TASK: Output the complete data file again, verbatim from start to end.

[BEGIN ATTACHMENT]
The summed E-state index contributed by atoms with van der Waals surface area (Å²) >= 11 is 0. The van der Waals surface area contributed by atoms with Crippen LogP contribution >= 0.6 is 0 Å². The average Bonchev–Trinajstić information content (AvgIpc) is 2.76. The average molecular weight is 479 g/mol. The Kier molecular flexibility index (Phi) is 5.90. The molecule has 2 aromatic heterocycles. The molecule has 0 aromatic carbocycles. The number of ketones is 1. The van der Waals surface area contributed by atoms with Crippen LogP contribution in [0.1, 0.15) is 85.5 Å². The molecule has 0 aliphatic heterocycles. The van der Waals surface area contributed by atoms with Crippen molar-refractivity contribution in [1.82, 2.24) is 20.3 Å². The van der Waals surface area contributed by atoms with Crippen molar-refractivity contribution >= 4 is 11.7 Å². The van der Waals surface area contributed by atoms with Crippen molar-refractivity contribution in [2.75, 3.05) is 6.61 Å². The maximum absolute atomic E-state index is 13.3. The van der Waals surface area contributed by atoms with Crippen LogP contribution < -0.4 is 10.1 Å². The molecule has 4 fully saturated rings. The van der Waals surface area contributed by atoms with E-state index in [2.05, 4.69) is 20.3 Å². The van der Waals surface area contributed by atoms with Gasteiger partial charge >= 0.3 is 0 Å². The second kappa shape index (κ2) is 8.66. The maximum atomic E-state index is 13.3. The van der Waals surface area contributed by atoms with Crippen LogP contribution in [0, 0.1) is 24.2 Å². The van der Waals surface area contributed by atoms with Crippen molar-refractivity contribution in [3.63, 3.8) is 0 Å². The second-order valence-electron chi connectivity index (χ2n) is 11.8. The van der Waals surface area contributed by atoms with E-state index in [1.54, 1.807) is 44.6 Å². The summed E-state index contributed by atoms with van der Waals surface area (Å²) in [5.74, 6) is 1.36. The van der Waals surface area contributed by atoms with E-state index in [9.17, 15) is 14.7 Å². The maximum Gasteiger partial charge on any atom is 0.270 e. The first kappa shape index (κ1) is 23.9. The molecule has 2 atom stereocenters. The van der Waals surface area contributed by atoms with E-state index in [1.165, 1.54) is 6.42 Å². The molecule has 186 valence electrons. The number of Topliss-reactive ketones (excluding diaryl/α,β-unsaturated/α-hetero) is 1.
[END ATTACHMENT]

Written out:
The summed E-state index contributed by atoms with van der Waals surface area (Å²) >= 11 is 0. The van der Waals surface area contributed by atoms with Crippen LogP contribution >= 0.6 is 0 Å². The average Bonchev–Trinajstić information content (AvgIpc) is 2.76. The average molecular weight is 479 g/mol. The Kier molecular flexibility index (Phi) is 5.90. The molecule has 2 aromatic heterocycles. The molecule has 0 aromatic carbocycles. The number of ketones is 1. The van der Waals surface area contributed by atoms with Crippen LogP contribution in [0.1, 0.15) is 85.5 Å². The molecule has 0 aliphatic heterocycles. The van der Waals surface area contributed by atoms with Crippen molar-refractivity contribution in [1.82, 2.24) is 20.3 Å². The van der Waals surface area contributed by atoms with Crippen molar-refractivity contribution >= 4 is 11.7 Å². The van der Waals surface area contributed by atoms with Crippen molar-refractivity contribution in [2.75, 3.05) is 6.61 Å². The maximum absolute atomic E-state index is 13.3. The van der Waals surface area contributed by atoms with Crippen LogP contribution < -0.4 is 10.1 Å². The molecule has 4 fully saturated rings. The van der Waals surface area contributed by atoms with E-state index in [2.05, 4.69) is 20.3 Å². The van der Waals surface area contributed by atoms with Gasteiger partial charge >= 0.3 is 0 Å². The second kappa shape index (κ2) is 8.66. The maximum atomic E-state index is 13.3. The van der Waals surface area contributed by atoms with Crippen LogP contribution in [0, 0.1) is 24.2 Å². The van der Waals surface area contributed by atoms with Crippen molar-refractivity contribution in [3.63, 3.8) is 0 Å². The second-order valence-electron chi connectivity index (χ2n) is 11.8. The van der Waals surface area contributed by atoms with E-state index in [1.54, 1.807) is 44.6 Å². The summed E-state index contributed by atoms with van der Waals surface area (Å²) in [5.74, 6) is 1.36. The van der Waals surface area contributed by atoms with E-state index in [9.17, 15) is 14.7 Å². The maximum Gasteiger partial charge on any atom is 0.270 e. The first kappa shape index (κ1) is 23.9. The molecule has 2 atom stereocenters. The van der Waals surface area contributed by atoms with E-state index in [1.165, 1.54) is 6.42 Å². The molecule has 186 valence electrons. The number of Topliss-reactive ketones (excluding diaryl/α,β-unsaturated/α-hetero) is 1.